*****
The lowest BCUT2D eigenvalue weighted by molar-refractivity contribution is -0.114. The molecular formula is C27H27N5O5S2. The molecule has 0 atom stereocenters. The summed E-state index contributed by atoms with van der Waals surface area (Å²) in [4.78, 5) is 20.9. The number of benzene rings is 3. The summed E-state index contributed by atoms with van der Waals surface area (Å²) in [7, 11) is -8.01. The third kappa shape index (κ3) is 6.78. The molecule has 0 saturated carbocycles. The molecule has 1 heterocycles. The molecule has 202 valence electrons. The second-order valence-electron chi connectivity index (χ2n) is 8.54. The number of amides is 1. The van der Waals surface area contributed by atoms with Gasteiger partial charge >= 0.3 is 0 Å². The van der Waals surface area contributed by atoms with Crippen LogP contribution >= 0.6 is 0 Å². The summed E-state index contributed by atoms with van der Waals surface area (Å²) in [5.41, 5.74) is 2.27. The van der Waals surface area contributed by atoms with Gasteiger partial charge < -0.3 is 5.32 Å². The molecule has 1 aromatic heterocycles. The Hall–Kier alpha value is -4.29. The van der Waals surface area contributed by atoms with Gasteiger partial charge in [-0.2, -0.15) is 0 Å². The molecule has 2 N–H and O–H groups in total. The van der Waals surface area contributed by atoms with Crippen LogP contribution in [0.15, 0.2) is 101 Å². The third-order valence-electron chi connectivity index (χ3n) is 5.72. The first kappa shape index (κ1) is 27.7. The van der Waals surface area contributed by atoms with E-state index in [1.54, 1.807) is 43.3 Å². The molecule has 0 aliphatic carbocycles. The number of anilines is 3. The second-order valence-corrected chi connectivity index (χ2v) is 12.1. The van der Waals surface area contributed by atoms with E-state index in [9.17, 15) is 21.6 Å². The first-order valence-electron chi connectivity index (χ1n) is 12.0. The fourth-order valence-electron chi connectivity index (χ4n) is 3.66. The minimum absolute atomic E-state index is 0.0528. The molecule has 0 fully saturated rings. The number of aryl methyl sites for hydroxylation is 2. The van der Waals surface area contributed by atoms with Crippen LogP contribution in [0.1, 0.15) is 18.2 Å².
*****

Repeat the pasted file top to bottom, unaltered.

The lowest BCUT2D eigenvalue weighted by molar-refractivity contribution is -0.114. The molecular formula is C27H27N5O5S2. The molecule has 0 atom stereocenters. The summed E-state index contributed by atoms with van der Waals surface area (Å²) in [4.78, 5) is 20.9. The number of benzene rings is 3. The summed E-state index contributed by atoms with van der Waals surface area (Å²) in [7, 11) is -8.01. The third kappa shape index (κ3) is 6.78. The molecule has 0 saturated carbocycles. The molecule has 1 heterocycles. The molecule has 202 valence electrons. The second-order valence-electron chi connectivity index (χ2n) is 8.54. The number of amides is 1. The van der Waals surface area contributed by atoms with Gasteiger partial charge >= 0.3 is 0 Å². The van der Waals surface area contributed by atoms with Crippen LogP contribution >= 0.6 is 0 Å². The summed E-state index contributed by atoms with van der Waals surface area (Å²) in [5.41, 5.74) is 2.27. The van der Waals surface area contributed by atoms with Gasteiger partial charge < -0.3 is 5.32 Å². The molecule has 1 aromatic heterocycles. The Hall–Kier alpha value is -4.29. The van der Waals surface area contributed by atoms with Gasteiger partial charge in [-0.2, -0.15) is 0 Å². The molecule has 2 N–H and O–H groups in total. The van der Waals surface area contributed by atoms with Crippen LogP contribution in [0.15, 0.2) is 101 Å². The third-order valence-electron chi connectivity index (χ3n) is 5.72. The first kappa shape index (κ1) is 27.7. The van der Waals surface area contributed by atoms with E-state index in [1.54, 1.807) is 43.3 Å². The molecule has 0 aliphatic carbocycles. The number of anilines is 3. The second-order valence-corrected chi connectivity index (χ2v) is 12.1. The van der Waals surface area contributed by atoms with E-state index in [9.17, 15) is 21.6 Å². The first-order valence-electron chi connectivity index (χ1n) is 12.0. The fourth-order valence-electron chi connectivity index (χ4n) is 3.66. The minimum absolute atomic E-state index is 0.0528. The molecule has 0 fully saturated rings. The number of aryl methyl sites for hydroxylation is 2. The van der Waals surface area contributed by atoms with Crippen LogP contribution in [0.1, 0.15) is 18.2 Å².